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Extend Realtime Database with Cloud Functions

With Cloud Functions, you can handle events in the Firebase Realtime Database with no need to update client code. Cloud Functions lets you run database operations with full administrative privileges, and ensures that each change to the database is processed individually. You can make Firebase Realtime Database changes via the DataSnapshot or via the Admin SDK.

In a typical lifecycle, a Firebase Realtime Database function does the following:

  1. Waits for changes to a particular database location.
  2. Triggers when an event occurs and performs its tasks (see What can I do with Cloud Functions? for examples of use cases).
  3. Receives a data object that contains a snapshot of the data stored in the specified document.

Trigger a database function

Create new functions for Realtime Database events with functions.database. To control when the function triggers, specify one of the event handlers, and specify the database path where it will listen for events.

Set the event handler

Functions let you handle database events at two levels of specificity; you can listen for specifically for only creation, update, or deletion events, or you can listen for any change of any kind to a path. Cloud Functions supports these event handlers for Realtime Database:

  • onWrite(), which triggers when data is created, updated, or deleted in the Realtime Database.
  • onCreate(), which triggers when new data is created in the Realtime Database.
  • onUpdate(), which triggers when data is updated in the Realtime Database.
  • onDelete(), which triggers when data is deleted from the Realtime Database.

Specify the database instance and path

To control when and where your function should trigger, call ref(path) to specify a path, and optionally specify a database instance with instance('INSTANCE_NAME'). If you do not specify an instance, the function deploys to the default database instance for the Firebase project For example:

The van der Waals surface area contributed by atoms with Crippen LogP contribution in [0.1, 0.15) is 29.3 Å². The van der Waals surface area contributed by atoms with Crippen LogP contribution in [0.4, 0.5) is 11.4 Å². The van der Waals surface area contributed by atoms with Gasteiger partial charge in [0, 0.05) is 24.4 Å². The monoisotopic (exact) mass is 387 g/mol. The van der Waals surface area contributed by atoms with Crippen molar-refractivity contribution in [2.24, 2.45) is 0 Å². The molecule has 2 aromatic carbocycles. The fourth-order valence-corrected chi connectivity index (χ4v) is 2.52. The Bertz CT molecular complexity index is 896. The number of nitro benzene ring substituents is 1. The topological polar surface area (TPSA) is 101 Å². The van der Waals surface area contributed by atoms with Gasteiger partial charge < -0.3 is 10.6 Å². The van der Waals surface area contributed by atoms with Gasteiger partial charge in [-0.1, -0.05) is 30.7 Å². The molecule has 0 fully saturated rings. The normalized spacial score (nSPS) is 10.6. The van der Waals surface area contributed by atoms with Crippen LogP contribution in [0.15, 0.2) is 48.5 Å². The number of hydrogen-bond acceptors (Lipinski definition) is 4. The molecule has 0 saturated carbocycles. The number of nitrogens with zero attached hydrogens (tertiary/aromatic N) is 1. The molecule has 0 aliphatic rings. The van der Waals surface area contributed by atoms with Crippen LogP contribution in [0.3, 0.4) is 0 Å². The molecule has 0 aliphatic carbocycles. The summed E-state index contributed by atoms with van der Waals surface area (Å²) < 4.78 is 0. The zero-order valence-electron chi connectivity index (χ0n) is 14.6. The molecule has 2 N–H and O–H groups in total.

• Default database instance: functions.database.ref('/foo/bar')
  • Instance named "my-app-db-2": functions.database.instance('my-app-db-2').ref('/foo/bar')

These methods direct your function to handle writes at a certain path within the database instance. Path specifications match all writes that touch a path, including writes that happen anywhere below it. If you set the path for your function as /foo/bar, it matches events at both of these locations:

 /foo/bar
 /foo/bar/baz/really/deep/path

In either case, Firebase interprets that the event occurs at /foo/bar, and the event data includes the old and new data at /foo/bar. If the event data might be large, consider using multiple functions at deeper paths instead of a single function near the root of your database. For the best performance, only request data at the deepest level possible.

You can specify a path component as a wildcard by surrounding it with curly brackets; ref('foo/{bar}') matches any child of /foo. The values of these wildcard path components are available within the EventContext.params object of your function. In this example, the value is available as event.params.bar.

Paths with wildcards can match multiple events from a single write. An insert of

{
  "foo": {
    "hello": "world",
    "firebase": "functions"
  }
}

matches the path "/foo/{bar}" twice: once with "hello": "world" and again with "firebase": "functions".

Handle event data

When handling a Realtime Database event, the data object returned is a DataSnapshot. For onWrite or onUpdate events, the first parameter is a Change object that contains two snapshots that represent the data state before and after the triggering event. For onCreate and onDelete events, the data object returned is a snapshot of the data created or deleted.

In this example, the function retrieves the snapshot for the specified path as snap, converts the string at that location to uppercase, and writes that modified string to the database: